By Jess Wisloski
For the second time in recent years Maple Tree Place and Williston settled on the tax value of the massive retail complex, lowering the land’s value by 6.5 million from the town assessor’s evaluation.
In a 2015 reappraisal of all the properties in the town, Maple Tree Place, a 63.95-acre plot of land representing a half-million square-foot retail center (which contributes to Williston having the highest retail sales in the state,) was identified as having a value of $90 million, according to town manager Rick McGuire.
However, for the second time in their ownership of the property, Chicago-based Retail Partners of America Inc., or RPAI — formerly called Inland Western — the then-owner, appealed the new assessment, which threatened to bring the land’s taxable value up $19 million, from the last assessed value of $71,000,000 (which was held up in 2016 as the appeal continued.)
On Dec. 29, the town settled the case, accepting a judge’s order that Maple Tree Place hold an assessed value of $83.5 million for the fiscal years 2017 through 2019 (which started July 1, 2016 and end June 30, 2019.) The settlement therefore represents an increase of $12.5 million over their last assessment on the books.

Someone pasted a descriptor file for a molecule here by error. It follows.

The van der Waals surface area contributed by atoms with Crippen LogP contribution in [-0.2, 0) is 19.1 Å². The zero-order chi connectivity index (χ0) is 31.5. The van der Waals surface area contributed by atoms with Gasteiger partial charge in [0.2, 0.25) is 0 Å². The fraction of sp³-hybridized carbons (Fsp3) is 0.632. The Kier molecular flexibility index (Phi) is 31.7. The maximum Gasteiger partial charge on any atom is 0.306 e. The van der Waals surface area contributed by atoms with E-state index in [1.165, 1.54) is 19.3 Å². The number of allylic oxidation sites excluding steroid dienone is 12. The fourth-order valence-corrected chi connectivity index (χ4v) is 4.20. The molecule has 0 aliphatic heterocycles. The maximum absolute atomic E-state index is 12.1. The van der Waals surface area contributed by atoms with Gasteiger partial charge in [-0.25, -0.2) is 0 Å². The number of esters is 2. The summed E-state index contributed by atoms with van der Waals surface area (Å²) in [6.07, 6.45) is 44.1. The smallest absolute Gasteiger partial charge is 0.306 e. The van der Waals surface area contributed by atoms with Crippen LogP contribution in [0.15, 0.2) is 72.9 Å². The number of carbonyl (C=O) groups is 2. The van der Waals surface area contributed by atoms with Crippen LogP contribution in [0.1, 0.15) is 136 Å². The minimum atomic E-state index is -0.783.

While the case was ongoing, however, in August Maple Tree Place was sold for $90 million to a Texas-based retail equity firm, Cypress Equities.
The 2016 appeal was the second one made in the span of RPAI’s ownership: In 2009, the company successfully lobbied for a $37 million tax break from the town — which had then appraised the complex’s as $80.9 million — citing faltering retail sales and vacancies. Though Inland Western sought to have the appraisal dropped to $65 million, the case settled with the assessment at $71M. The town argued then that Inland Western had purchased the property just four years earlier for $102.3 million, but the company said the price paid was irrelevant in determining the present day value.
The most recent settlement was recommended by the Williston Board of Listers and the Town’s Assessor, McGuire said, and was approved by the Selectboard at a special meeting on December 29.
“The reasons why the town felt we had to negotiate are complex,” said McGuire, adding that the issue extends to state laws and how they’re established in regards to businesses and municipalities. “It’s not a simple issue, but it’s an important issue.”